Unemployed Because Of The Pandemic
June 4, 2020
How Will The Surge In Unemployment Shape Workers’ Rights?
By Joy Alia
COVID-19 and Workers’ Rights Series
The COVID-19 and Workers’ Rights series will publish essays from current and incoming students at some of the top law schools in the country. These essays, submitted for the Charles E. Joseph Employment Law Scholarship, look at the pandemic from the perspective of workers’ rights.
I went into work at The Cheesecake Factory on March 17, 2020, not knowing that would be my last day of work.
I am one of the 26.5 plus million people who have lost their jobs within the past few weeks of March and April due to the COVID-19 outbreak. Millions of citizens went into work, living their normal lives, not knowing that they would experience changes in their work lives that would impact their work rights in the future.
Many workplaces, big and small, are currently facing the uncertainty of wondering how their businesses will function in the following months and years to come. Several workplaces are experiencing the burnout that is accompanying the current pandemic along with several workplaces filing for bankruptcy.
Currently, I believe that the biggest challenge facing workers’ rights in the future is the uncertainty of how businesses will function following the COVID-19 outbreak. Because many businesses have suddenly experienced a decline in sales, many employers are unable to sustain the number of employees they had before the pandemic. If employers can’t sustain their previous number of employees then more people will be laid off and not asked to return to work.
Those people who were laid off will then search for supplemental work just to possibly run into the same issues of not being hired because companies are unable to fund a large sum of workers due to being hit hard financially by the pandemic.
In addition, there will be a negative stigma that will follow this pandemic for years to come that will make people feel disinclined to support certain businesses due to fear of coming in contact with the virus. This stigma will cause business sales to decrease which will also decrease the need for workers in the future.
Some people who lost jobs will be faced with the burden of returning to work earlier than one may feel is safe to do so. Immunocompromised individuals may be asked to return to unstable working conditions earlier than they may feel comfortable doing so.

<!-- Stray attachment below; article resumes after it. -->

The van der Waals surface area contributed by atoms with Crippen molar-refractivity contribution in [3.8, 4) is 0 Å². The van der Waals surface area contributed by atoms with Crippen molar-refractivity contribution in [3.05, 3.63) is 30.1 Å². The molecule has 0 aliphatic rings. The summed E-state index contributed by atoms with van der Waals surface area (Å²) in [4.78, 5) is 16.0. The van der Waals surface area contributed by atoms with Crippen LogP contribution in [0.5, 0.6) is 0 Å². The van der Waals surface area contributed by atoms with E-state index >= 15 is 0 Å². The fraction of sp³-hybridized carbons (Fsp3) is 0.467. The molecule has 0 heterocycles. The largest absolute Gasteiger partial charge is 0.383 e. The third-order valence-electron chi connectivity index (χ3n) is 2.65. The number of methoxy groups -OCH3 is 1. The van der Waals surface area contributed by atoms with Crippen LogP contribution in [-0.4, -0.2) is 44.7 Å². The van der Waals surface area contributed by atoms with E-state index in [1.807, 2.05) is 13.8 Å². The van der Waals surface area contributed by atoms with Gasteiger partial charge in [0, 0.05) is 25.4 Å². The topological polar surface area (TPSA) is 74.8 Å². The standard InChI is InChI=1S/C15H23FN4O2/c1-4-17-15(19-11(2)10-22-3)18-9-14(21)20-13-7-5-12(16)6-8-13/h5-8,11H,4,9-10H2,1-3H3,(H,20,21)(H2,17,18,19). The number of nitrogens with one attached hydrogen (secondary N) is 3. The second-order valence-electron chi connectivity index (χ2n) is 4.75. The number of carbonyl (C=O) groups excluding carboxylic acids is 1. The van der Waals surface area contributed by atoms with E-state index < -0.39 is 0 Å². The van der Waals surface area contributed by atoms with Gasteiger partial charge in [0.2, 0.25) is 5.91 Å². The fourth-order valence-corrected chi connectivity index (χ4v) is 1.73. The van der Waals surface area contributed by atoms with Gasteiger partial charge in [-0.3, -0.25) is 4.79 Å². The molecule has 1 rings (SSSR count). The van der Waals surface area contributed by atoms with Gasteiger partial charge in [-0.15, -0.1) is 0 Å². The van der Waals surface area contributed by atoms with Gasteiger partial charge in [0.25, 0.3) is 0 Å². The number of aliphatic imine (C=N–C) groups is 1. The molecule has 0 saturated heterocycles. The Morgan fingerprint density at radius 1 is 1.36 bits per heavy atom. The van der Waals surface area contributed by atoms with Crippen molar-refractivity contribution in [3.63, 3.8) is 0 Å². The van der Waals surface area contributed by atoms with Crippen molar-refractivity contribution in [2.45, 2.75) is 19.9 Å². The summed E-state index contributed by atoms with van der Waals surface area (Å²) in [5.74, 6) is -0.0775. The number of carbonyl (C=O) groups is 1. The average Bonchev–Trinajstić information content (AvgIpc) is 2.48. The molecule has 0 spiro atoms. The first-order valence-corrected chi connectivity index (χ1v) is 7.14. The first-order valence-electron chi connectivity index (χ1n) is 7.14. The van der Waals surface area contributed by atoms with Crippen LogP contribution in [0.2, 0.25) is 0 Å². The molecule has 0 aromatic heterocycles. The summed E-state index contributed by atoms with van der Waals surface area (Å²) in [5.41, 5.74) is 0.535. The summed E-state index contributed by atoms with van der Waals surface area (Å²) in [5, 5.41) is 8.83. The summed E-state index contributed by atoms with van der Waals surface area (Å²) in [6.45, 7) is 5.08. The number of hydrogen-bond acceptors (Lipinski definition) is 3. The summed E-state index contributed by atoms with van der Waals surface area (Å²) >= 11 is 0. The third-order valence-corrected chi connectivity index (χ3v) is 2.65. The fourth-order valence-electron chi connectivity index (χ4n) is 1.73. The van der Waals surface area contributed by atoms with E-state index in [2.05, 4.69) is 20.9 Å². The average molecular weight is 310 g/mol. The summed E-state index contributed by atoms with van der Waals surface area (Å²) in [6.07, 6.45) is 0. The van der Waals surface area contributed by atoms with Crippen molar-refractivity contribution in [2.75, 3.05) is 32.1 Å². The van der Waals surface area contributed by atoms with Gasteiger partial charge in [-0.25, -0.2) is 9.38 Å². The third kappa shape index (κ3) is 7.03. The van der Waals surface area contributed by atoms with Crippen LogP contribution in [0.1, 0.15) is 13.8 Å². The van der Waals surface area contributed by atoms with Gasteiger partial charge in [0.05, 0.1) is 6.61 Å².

Based on the basic worker employee rights, workers have the right to know, right to participate, and the right to refuse unsafe work according to the Occupational Health and Safety Act of 1979.
Given these rights, I fear the future of workers who rely on work and cannot afford a substantial amount of time off from work to sustain themselves, their families, and their overall well-being. I fear the future of our healthcare workers, people on the frontline, grocery store employees, restaurant employees, cleaning workers, and anyone who is constantly putting their
lives at risk while living through this pandemic. I fear the mental health of those having to witness the devastations following the pandemic every day. These people are the most at risk.
While COVID-19 does not discriminate, following the pandemic there will be groups of people who will be more susceptible to experiencing more challenges in terms of workers’ rights.
I also fear how paid time off will affect people in the future given that unemployment benefits have been enacted for millions of people at the same time and stimulus checks have been enacted for millions of citizens. While these are amounts that technically do not have to be paid back, I can’t help but wonder how these payments might discreetly be paid back in the future in ways that severely impact worker’s rights and benefits.
With every detrimental event that severely impacts the nation, comes an increase in needs for lawyers. Following the COVID-19 pandemic will bring an increase in the need for lawyers in many fields, but specifically in the employment field because every person who lost employment will not be offered a returning job. Now more than ever, citizens need to be defended to secure their future working rights.
Following this unprecedented pandemic, I hope to see a reform in the way we support our people in the workplace. May we begin to better prepare for our future by implementing additional solutions to protect the lives of workers, so in the event of an unprecedented crisis as such, we may not feel like we are carrying the weight of the world on our shoulders. May worker safety become a top priority in the lives of workers and may communities come together to lend a helping hand to those in need.
I believe with coming together as a community that these changes can be enacted to secure the safety of workers’ rights in the future.
Reflections from Charles Joseph
COVID-19 quickly became more than a public health catastrophe. The pandemic is also an economic crisis, driving up unemployment to rates our country hasn’t seen since the Great Depression. Millions of recently laid off workers may never return to their former jobs, as Alia argues. Yet today’s employment laws still protect workers from wrongful termination and retaliatory layoffs. New York’s whistleblower laws also protect employees who report dangerous or hazardous conditions at work.
To face this crisis, we’ll need more than the current legal protections, as Alia points out. We will also need greater protections for workers, especially non-traditionally employed workers.
Joy Alia holds a bachelor’s degree from Xavier University of Louisiana. Alia will join the Loyola University New Orleans College of Law in fall 2020.
Charles Joseph has over two decades of experience as an NYC employment lawyer. He is the founder of Working Now and Then and the founding partner of Joseph and Kirschenbaum, a firm that has recovered over $140 million for clients.